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  • October 25, 2007
    By Wendy Kaminer
    By Wendy Kaminer

    New York’s aggravated harassment law is unquestionably unconstitutional, in part, as a federal court ruled in 2002. The law includes a prohibition on communicating with someone “with intent to harass, annoy, threaten or alarm … in a manner that is likely to cause annoyance or alarm.” In other words, the state legislature tried to criminalize intentionally annoying speech – the sort of speech in which many New Yorkers indulge every day, the sort of speech they are accustomed to hearing, especially from their elected officials.

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  • October 25, 2007
    By Harvey Silverglate

    By Harvey Silverglate


    The act of censorship is usually seen as a direct affront to the First Amendment, buts it’s not always that clear and simple. The reason, of course, is that the amendment has several clauses, and at times some of them are in tension with one another, if not in seeming conflict.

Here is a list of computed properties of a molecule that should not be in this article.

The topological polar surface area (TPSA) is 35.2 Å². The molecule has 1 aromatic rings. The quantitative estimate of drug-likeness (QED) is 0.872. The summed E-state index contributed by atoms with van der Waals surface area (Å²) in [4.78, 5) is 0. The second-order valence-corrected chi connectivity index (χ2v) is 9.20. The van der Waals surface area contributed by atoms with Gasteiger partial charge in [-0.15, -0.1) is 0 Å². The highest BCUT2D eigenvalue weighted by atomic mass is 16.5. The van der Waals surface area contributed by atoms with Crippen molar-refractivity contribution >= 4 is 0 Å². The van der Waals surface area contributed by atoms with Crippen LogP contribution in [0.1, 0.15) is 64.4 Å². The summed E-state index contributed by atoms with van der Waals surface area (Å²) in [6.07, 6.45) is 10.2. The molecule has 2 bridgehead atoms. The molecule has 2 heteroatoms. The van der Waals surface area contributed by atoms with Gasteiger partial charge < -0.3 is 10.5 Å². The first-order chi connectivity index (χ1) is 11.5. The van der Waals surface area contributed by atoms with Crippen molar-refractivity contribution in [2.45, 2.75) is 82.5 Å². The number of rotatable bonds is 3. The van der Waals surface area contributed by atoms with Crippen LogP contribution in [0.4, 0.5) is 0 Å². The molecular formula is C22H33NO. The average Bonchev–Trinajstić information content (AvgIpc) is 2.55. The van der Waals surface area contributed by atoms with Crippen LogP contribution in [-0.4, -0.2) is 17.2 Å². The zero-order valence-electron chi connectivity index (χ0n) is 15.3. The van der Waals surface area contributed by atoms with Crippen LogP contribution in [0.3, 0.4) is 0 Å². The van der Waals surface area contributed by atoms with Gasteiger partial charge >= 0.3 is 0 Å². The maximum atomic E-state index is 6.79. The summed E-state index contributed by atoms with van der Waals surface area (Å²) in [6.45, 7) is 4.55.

Consider today’s curious report in The Boston Globe that the pastor of St.


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  • October 24, 2007
    By Harvey Silverglate

    Any publication that devotes itself to promoting liberty, like this blog, must stop for a moment to take note of the passing of one of the giants in the never-ending battle for freedom. Connecticut attorney Catherine Roraback died last week at the age of 87. While she left no survivors other than a sister who announced her death, she did leave an enormous legacy for which we all should be grateful.

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  • October 23, 2007
    By Harvey Silverglate

    Scholars have for centuries sought to define and promote the concept of academic freedom, and, while the exact definitions they’ve arrived at have varied, the underlying rationale has always been the same: to shield academics from political and religious pressure. For this reason, I’m a bit puzzled by the fact that many of the modern-day groups that describe themselves as defenders of academic freedom are also clearly political in nature and often seem to be promoting a political agenda rather than neutral principles of liberty.